Suffolk: Nurse celebrates 50 years in the profession
A GRANDMOTHER who has enjoyed an expansive 50-year career in the nursing profession has said the job ‘would give her up before she gave it up.’
Lesley Williams, from Barningham, has spent five decades in the job she loves and in that time the 68-year-old has received a Florence Nightingale award for research and been recruited by the government to train nurses in the Seychelles.
To mark her achievement, she celebrated with a party at the home of her daughter, Samantha Reid, in Bury St Edmunds on Sunday.
It gave her the chance to reminisce about the changes she has seen over the past 50 years, from the uniforms and the shrinking power of matron to improvements in stroke care and rehabilitation services.
Mrs Williams, who has two daughters and three grandchildren, previously worked for West Suffolk Health Authority, covering St Mary’s Hospital in Bury St Edmunds and the Walnuttree Hospital in Sudbury.
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She currently works for NHS Great Yarmouth and Waveney as an education facilitator and is also divisional president for St John Ambulance in Bury St Edmunds.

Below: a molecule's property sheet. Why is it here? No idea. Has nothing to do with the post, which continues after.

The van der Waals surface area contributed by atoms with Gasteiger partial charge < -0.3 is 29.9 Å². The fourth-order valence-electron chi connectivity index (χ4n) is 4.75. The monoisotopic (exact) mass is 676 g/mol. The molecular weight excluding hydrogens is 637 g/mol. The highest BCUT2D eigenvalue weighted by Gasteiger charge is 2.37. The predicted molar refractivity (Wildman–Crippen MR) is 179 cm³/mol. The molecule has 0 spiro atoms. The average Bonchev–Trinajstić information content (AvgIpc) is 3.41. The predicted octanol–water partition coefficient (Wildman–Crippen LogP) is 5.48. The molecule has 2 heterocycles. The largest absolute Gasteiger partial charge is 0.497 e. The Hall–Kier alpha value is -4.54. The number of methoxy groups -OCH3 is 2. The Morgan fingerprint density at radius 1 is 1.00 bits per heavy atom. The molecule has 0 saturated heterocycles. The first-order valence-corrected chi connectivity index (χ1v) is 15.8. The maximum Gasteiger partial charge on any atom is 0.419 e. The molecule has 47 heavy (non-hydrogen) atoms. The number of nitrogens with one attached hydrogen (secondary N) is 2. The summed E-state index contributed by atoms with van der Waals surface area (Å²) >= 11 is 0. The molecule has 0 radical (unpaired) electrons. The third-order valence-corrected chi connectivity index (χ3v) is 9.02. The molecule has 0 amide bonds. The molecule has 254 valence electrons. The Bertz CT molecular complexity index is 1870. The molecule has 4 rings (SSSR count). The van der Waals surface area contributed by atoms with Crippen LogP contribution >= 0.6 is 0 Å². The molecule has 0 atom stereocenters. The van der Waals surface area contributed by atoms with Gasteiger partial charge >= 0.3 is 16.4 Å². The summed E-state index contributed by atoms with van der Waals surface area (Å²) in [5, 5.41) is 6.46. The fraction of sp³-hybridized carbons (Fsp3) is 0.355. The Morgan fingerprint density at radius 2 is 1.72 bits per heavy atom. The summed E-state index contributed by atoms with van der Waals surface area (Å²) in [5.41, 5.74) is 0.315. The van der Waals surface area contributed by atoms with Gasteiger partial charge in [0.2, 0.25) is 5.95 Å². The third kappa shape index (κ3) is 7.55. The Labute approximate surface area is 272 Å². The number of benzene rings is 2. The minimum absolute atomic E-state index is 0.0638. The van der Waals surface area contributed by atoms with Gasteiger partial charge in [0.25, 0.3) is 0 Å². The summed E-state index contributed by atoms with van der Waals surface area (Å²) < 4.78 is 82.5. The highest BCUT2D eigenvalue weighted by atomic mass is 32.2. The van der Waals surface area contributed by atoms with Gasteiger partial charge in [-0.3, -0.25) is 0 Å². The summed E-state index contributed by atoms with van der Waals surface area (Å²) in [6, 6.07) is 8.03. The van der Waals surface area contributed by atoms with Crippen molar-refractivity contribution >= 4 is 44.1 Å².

Mrs Williams, who trained at the Royal Free Hospital in London, qualifying in 1964, said her current role has been particularly rewarding.
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She said: “I can help students understand care of the elderly, and my best time is at the bed side. I’m also involved at palliative care at Waveney and I take pride in care of the dying.”
She added: “I love the care of the elderly and it was the Walnuttree that did that for me. It was a very inspiring place I found.”
Mrs Williams, of Millfield Road, said one of the attractions of nursing for her was it fulfilled her desire to be needed, and she has no inclination to retire any time soon.
She said: “Nursing will give me up before I give it up.”
Last October she visited Tanzania on a volunteering trip and she is hoping to return in the near future to offer her expertise at a hospital there.
Mrs Williams spoke of the dominance of the matron when she started out in her career, recalling a popular phrase: ‘The only thing that goes on the floor, nurse, is your feet.’
She remembered how she was once reprimanded by matron for placing a bet for a patient.
“The matrons in those days controlled absolutely everything and controlled what the surgeons did,” she said.
Other salient moments of her career have included becoming the first nurse to receive a masters degree at the University of East Anglia, she said.
She said Sunday’s celebration was really to say thank you to her family and friends who have supported her.
“I really only wanted to say thank you to them because nurses are always going here, there and everywhere and in other walks of life you would probably lose friends,” she said.